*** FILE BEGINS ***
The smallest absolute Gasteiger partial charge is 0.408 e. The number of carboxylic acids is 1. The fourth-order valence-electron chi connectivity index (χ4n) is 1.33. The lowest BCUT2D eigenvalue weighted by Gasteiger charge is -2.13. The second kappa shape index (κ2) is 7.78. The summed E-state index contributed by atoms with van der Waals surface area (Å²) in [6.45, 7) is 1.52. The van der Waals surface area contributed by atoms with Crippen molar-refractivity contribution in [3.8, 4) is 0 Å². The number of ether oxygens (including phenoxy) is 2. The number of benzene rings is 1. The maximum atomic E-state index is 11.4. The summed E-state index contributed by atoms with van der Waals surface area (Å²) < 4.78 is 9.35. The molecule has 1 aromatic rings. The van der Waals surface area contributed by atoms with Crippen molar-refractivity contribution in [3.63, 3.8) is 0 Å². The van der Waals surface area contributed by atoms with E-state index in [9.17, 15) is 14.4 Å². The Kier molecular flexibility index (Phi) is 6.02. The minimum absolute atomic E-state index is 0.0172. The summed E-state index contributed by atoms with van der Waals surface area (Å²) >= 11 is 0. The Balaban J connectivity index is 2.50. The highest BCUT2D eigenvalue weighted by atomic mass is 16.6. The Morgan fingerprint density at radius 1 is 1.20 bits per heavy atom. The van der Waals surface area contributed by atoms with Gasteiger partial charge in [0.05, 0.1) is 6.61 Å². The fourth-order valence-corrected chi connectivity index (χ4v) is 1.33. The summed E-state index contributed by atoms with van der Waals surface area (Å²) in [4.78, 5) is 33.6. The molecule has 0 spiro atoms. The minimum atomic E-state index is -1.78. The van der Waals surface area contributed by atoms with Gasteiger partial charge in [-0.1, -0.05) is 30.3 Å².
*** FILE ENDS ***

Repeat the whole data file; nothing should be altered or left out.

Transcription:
The smallest absolute Gasteiger partial charge is 0.408 e. The number of carboxylic acids is 1. The fourth-order valence-electron chi connectivity index (χ4n) is 1.33. The lowest BCUT2D eigenvalue weighted by Gasteiger charge is -2.13. The second kappa shape index (κ2) is 7.78. The summed E-state index contributed by atoms with van der Waals surface area (Å²) in [6.45, 7) is 1.52. The van der Waals surface area contributed by atoms with Crippen molar-refractivity contribution in [3.8, 4) is 0 Å². The number of ether oxygens (including phenoxy) is 2. The number of benzene rings is 1. The maximum atomic E-state index is 11.4. The summed E-state index contributed by atoms with van der Waals surface area (Å²) < 4.78 is 9.35. The molecule has 1 aromatic rings. The van der Waals surface area contributed by atoms with Crippen molar-refractivity contribution in [3.63, 3.8) is 0 Å². The van der Waals surface area contributed by atoms with E-state index in [9.17, 15) is 14.4 Å². The Kier molecular flexibility index (Phi) is 6.02. The minimum absolute atomic E-state index is 0.0172. The summed E-state index contributed by atoms with van der Waals surface area (Å²) >= 11 is 0. The Balaban J connectivity index is 2.50. The highest BCUT2D eigenvalue weighted by atomic mass is 16.6. The Morgan fingerprint density at radius 1 is 1.20 bits per heavy atom. The van der Waals surface area contributed by atoms with Gasteiger partial charge in [0.05, 0.1) is 6.61 Å². The fourth-order valence-corrected chi connectivity index (χ4v) is 1.33. The summed E-state index contributed by atoms with van der Waals surface area (Å²) in [4.78, 5) is 33.6. The molecule has 0 spiro atoms. The minimum atomic E-state index is -1.78. The van der Waals surface area contributed by atoms with Gasteiger partial charge in [-0.1, -0.05) is 30.3 Å².